Theresa May’s chances of delivering Brexit on 29 March are fading fast after senior ministers privately admitted more time is needed even if her deal wins the backing of parliament.
Senior Tories have accepted that the sheer amount of legislation parliament must pass to prepare for Brexit regardless of whether Ms May’s plans are approved, makes a withdrawal on the agreed date almost impossible.
One cabinet minister told The Independent that in the unlikely event the prime minister’s deal is actually approved on Tuesday, then a couple more weeks would still be needed – if as expected it is not, then a longer delay of Brexit looks inevitable if a no-deal scenario is to be avoided.
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Despite the admission from within the cabinet, Downing Street attempted to play down the chances of any extension to the Article 50 negotiating period on Friday by saying that it is not “government policy”.
Ms May looks set for a historic defeat when she puts her deal to the House of Commons on Tuesday, with some estimates suggesting she will lose by more than 200 votes.
The delay in determining the country’s path would also push back the ability of parliament to pass around six essential pieces of legislation, making a 29 March exit unlikely despite Number 10’s claims.
But the inevitability of a delay to Brexit was highlighted by one cabinet minister who told The Independent that a short extension of Article 50 would probably be required to implement a deal that is approved.
The frontbencher said: “It will be difficult to pass the legislation by the end of March, even if the deal goes through.
“But no one is going to object if we need a couple more weeks.”
They argued that both the EU and Brexiteers were unlikely to object to a short delay as long as the UK’s withdrawal was absolutely guaranteed.
The government must pass a series of bills including those relating to trade, immigration and agriculture to ensure the country has the legislative framework in place come Brexit day.
Until now Downing Street has been adamant that it would be possible to get all the new laws passed, even if it meant cancelling a commons break for half-term in February and having MPs sit at the weekends. As late as Friday morning the prime minister’s official spokesman told reporters any delay to Brexit is not government policy.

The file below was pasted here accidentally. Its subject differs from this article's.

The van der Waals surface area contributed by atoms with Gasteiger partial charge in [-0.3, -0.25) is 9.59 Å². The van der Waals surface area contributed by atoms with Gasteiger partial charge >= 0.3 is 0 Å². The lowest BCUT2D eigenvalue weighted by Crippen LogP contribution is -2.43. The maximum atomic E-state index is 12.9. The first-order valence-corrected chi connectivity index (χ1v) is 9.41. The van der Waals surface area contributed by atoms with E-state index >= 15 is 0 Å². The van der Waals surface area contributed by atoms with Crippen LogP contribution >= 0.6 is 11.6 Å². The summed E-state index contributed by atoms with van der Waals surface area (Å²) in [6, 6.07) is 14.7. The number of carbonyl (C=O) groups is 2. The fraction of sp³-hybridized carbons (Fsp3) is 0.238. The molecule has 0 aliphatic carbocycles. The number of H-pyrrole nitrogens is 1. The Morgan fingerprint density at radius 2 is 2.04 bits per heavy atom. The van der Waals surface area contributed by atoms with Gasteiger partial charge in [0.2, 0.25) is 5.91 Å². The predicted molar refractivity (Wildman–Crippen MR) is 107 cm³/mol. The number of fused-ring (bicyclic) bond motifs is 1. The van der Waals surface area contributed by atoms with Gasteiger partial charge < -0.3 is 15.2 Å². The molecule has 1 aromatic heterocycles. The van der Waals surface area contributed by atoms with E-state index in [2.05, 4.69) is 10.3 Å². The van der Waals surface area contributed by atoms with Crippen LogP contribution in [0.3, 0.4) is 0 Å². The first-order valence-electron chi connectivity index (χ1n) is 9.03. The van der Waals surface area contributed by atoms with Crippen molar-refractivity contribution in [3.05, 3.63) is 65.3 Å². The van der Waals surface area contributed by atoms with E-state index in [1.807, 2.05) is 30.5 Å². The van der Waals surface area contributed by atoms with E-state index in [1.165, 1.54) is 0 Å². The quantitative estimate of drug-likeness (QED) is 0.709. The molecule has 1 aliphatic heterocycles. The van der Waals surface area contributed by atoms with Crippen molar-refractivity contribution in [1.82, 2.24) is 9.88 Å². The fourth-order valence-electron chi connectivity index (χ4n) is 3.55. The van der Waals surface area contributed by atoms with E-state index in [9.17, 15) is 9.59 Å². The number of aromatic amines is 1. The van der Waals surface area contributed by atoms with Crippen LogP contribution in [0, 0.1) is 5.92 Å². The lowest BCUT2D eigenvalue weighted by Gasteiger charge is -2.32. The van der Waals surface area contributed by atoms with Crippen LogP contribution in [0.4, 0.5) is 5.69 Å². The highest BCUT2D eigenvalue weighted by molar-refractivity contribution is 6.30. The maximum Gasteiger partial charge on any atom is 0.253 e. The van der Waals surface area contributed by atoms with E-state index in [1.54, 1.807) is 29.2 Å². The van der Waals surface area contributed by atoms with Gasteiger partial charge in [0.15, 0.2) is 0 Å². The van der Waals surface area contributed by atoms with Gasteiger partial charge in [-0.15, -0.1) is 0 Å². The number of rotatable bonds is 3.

But the admission that more time will be needed even if the PM wins the vote, let alone if she loses as expected, means Brexit could be knocked back deep into 2019.
Earlier on Friday, a senior minister told the Evening Standard: “The legislative timetable is now very very tight indeed.
“Certainly, if there was defeat on Tuesday and it took some time before it got resolved, it’s hard to see how we can get all the legislation through by 29 March.”
Mr Hunt appeared to pull the rug from under Ms May’s warning’s that MPs voting against her deal were pushing the country closer to a no-deal Brexit, when he said it was “highly unlikely” that MPs would not find a way to thwart a disorderly exit if they wanted to.
In a dramatic intervention, the foreign secretary also warned that voting down Ms May’s deal next week could actually prevent Brexit, saying it would bring in “Brexit paralysis” with the “possibility in sight” of the UK remaining in the EU.
Speaking about no deal, Mr Hunt said: “We’ve seen from this week that parliament has the ability to assert itself and to shape outcomes. I think after this week the idea that parliament is going to do nothing at all is highly unlikely.”
He said thwarting Brexit would be “potentially very damaging” and warned that it was now a choice between Ms May’s deal and no Brexit. This marks a shift in tone, as the prime minister has repeatedly set out a choice between her deal and no deal.
Government insiders are expecting some kind of extra help for Ms May from the European Union by Monday, which they hope will allay some of the concerns that her critics have about the “Irish backstop”. But it is unlikely to be a legally binding guarantee that the UK can exit from it unilaterally, which is what many Tories and Ms May’s DUP partners in government want.
Either way one BBC analysis estimates the government is heading for defeat on Ms May’s withdrawal blueprint by a crushing margin of 228 votes next week.
In that even she would have to come back to parliament within three days with a plan for what she does next, with MPs in a cross-party coalition aiming to put forward proposals at that point for other potential options.
The Independent has launched its #FinalSay campaign to demand that voters are given a voice on the final Brexit deal.